At the second step (FIG. the still-lasted upper is laterally compressed by a heated mold made of two halves 18, 19. The said mold halves are each formed with recesses 20 and projections 21 respectively matching the projections 15 and recesses 16 in the last 14.

Compression of the mold halves on the last removes the recesses 17 and the upper 1 takes on the foot profile exhibited by the last 14, and mold halves 18, 19.

While in contact with the hot mold the layer 7 hardens and is, at the end of the treatment, of a Shore hardness of 90-95. This exceeds the hardness of the internal layers of the upper.

When the mold halves 18, 19 are withdrawn from each other (FIG. 6) the layer 7 maintains the layers 6 of lower hardness, the layer of expanded rubber 10 and the lining 11 in a deformed state in accordance with the shape of the last 14. In this way the upper is internally formed at the instep with recesses 12 and projections 13.

After removal of the mold-halves 18, 19 the lasted shoe is introduced into an autoclave for vulcanization.

Various modifications of the invention are of course possible within the scope of the appended claims.

What I claim is:

1. A method of making seamless ski shoes comprising the steps of:

(A) placing on a suitably shaped last, an upper, an

insole and a sole, the said upper including a lining, a layer of expanded rubber extending over the said lining and at least one rubber-cloth layer forming the wall of the upper,

(B) coating the outer surface of the said upper wall with a mix having a base of heat-setting synthetic resin,

(C) coating the said mix with a layer of rubber forming an outer coating of the upper wall,

(D) compressing at least one portion of the upper at the instep by means of a divided mold, the inner surface of which is shaped to match the last,

(E) heating the layer of heat-setting resin while the upper is maintained compressed between the last and the mold to cause the said resin to harden,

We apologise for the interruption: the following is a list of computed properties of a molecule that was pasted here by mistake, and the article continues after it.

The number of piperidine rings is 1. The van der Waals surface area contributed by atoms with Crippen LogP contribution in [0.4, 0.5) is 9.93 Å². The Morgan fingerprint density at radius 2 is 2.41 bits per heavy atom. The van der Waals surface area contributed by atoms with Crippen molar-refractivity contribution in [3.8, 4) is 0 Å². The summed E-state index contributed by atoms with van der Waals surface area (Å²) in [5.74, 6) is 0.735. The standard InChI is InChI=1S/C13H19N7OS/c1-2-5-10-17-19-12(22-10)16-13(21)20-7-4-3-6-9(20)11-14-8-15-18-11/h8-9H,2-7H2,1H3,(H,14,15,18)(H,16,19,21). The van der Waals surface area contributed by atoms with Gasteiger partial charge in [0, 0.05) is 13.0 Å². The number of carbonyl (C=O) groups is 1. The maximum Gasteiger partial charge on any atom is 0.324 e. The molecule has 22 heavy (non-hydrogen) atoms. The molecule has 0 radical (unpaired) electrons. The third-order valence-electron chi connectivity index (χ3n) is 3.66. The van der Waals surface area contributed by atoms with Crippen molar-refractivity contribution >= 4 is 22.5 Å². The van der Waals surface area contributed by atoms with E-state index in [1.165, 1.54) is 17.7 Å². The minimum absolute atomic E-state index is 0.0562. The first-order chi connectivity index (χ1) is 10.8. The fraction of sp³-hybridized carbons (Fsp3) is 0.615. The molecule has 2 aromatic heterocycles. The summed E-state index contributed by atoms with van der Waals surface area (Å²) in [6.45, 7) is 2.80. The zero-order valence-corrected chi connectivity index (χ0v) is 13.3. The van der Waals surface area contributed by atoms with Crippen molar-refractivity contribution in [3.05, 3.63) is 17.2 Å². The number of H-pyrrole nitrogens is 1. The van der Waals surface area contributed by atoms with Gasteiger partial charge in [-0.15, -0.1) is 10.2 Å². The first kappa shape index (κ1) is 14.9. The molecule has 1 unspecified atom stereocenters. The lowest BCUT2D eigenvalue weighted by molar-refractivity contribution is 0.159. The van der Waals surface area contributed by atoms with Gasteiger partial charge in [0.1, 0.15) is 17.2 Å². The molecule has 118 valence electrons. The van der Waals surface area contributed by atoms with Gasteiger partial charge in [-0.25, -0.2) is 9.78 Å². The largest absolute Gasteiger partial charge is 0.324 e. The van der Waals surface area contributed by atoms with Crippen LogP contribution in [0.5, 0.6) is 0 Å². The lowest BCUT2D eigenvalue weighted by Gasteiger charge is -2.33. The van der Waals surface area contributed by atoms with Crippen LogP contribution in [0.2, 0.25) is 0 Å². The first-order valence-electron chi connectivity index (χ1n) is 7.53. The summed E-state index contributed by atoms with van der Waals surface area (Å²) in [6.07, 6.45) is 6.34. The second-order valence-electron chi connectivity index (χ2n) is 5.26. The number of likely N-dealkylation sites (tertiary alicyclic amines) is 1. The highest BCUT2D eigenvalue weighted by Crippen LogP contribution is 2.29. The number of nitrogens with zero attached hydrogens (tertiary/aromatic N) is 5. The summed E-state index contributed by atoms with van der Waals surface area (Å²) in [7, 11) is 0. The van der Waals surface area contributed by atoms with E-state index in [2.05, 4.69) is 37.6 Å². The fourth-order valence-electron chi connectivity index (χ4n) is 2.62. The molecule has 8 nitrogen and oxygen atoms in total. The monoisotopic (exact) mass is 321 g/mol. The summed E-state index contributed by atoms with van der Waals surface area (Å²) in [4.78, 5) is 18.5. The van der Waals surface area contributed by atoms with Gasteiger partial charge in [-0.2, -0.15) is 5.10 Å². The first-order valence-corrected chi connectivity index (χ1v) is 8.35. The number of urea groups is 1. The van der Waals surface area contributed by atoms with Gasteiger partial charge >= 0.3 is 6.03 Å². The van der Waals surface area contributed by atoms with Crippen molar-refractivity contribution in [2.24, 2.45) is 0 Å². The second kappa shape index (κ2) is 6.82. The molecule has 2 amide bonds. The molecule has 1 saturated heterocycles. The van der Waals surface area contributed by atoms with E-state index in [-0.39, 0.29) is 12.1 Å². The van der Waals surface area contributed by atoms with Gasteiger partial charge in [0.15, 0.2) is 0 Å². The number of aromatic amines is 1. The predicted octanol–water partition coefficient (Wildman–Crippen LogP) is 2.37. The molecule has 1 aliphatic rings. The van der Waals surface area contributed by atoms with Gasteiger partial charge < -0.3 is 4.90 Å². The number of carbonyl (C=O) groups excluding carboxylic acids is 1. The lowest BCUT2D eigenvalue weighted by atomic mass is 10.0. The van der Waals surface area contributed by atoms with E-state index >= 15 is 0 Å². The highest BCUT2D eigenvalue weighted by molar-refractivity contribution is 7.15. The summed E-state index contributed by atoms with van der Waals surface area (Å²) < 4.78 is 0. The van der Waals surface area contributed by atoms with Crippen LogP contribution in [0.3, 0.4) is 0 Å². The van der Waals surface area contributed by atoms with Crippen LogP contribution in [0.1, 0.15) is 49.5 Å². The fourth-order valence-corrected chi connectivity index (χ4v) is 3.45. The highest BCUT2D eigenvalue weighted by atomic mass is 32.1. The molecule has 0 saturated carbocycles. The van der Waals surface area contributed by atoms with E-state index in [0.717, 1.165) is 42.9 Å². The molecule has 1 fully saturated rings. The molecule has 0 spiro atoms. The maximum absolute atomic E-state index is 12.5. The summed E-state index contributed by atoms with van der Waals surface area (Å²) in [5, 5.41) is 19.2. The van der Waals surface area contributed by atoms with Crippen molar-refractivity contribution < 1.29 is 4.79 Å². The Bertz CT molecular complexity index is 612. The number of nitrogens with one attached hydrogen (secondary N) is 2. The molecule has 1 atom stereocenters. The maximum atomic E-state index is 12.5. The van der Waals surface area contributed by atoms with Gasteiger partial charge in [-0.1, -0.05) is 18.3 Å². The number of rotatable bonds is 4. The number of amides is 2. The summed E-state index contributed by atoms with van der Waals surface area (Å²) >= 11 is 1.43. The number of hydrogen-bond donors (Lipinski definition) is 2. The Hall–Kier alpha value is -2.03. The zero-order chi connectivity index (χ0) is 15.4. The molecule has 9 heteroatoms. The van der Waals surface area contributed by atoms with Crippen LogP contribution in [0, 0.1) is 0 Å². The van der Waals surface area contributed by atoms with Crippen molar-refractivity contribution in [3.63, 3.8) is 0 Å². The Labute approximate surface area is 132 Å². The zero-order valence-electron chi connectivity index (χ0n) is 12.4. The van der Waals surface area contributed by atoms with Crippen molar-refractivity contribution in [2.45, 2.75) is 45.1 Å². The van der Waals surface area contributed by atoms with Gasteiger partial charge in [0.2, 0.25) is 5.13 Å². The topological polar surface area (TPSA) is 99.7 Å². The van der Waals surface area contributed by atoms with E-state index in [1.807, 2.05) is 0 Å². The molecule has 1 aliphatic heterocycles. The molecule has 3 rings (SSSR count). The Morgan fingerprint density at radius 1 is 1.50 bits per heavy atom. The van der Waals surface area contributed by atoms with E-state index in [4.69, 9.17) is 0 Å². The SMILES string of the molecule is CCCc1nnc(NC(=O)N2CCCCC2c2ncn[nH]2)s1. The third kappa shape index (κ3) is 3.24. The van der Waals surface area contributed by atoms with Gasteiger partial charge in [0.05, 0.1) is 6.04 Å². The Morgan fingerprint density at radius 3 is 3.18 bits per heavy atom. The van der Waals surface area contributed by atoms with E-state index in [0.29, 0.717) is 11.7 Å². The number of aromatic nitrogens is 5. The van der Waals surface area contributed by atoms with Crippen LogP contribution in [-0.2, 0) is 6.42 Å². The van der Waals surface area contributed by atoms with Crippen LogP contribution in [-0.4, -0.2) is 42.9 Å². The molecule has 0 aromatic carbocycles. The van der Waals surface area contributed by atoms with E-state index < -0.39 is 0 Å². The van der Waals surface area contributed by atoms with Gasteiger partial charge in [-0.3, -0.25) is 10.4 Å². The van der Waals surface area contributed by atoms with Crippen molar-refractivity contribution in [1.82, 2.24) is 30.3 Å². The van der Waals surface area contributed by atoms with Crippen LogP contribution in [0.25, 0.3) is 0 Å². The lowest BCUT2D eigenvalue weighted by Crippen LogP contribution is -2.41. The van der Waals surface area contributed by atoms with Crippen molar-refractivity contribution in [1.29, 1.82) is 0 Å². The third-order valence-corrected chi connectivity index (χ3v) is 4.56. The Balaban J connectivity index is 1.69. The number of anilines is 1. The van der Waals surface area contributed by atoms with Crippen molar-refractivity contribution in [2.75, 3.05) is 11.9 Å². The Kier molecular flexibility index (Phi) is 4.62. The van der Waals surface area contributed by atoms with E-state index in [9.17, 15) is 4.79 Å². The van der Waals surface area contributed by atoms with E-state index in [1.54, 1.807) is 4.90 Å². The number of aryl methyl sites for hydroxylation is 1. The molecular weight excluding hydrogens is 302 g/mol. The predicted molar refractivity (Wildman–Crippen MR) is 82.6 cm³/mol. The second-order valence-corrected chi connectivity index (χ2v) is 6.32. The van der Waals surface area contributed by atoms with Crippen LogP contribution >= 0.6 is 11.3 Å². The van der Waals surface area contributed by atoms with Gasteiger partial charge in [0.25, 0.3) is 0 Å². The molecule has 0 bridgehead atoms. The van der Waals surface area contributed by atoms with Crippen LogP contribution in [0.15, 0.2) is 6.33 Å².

(F) removing the mold, and

(G) vulcanizing the lasted shoe.

2. A method according to claim 1 wherein the rubber of the rubber cloth layer has a Shore hardness of between 50 and 75.

3. A method according to claim 1 wherein the synthetic resin has a Shore hardness, when set, of between 90 and 95.

V and a sole interconnected by vulcanization, the upper including a first and inner lining layer, a second layer of expanded rubber extending over said first layer, at least one rubber cloth third layer of Shore hardness between and 75, a fourth layer of a mix having a base of heatsetting synthetic resin and a fifth layer of rubber forming an outer coating, the said resin of the said mix, when set, exceeding in hardness the rubber of the said third layer and thus serving to maintain a desired shoe shape.

6. A shoe according to claim 5 wherein the set resin has a Shore hardness of between and 95.

7. A shoe according to claim 5 wherein the said resin layer extends substantially throughout the surface of the upper beneath the said outer coating.

References Cited UNITED STATES PATENTS PATRICK D. LAWSON, Primary Examiner.

Patent Citations
Cited PatentFiling datePublication dateApplicantTitle
US2982033 *Mar 4, 1958May 2, 1961Cambridge Rubber CoPlastic footwear having contrasting color effects
US3050874 *Jan 9, 1961Aug 28, 1962Superga Societa Per AzioniRubber ski shoe
Referenced by
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US3529369 *Jul 24, 1968Sep 22, 1970Superga SpaSports boots such as ski boots
US3530596 *Mar 12, 1969Sep 29, 1970Raichle Boot Co LtdSki boot
US3593435 *Jan 6, 1969Jul 20, 1971Lange Robert BPlastic ski boot
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Classifications
U.S. Classification36/98, 36/117.1, 36/87, 12/142.00R, D02/904
International ClassificationA43B5/04, A63C5/12, B29D35/14
Cooperative ClassificationA43B7/28, B29K2021/00, A43B5/0405, A43B5/04, B29D35/146, A63C5/12, B29D35/14
European ClassificationA43B7/28, A63C5/12, A43B5/04, A43B5/04B, B29D35/14D, B29D35/14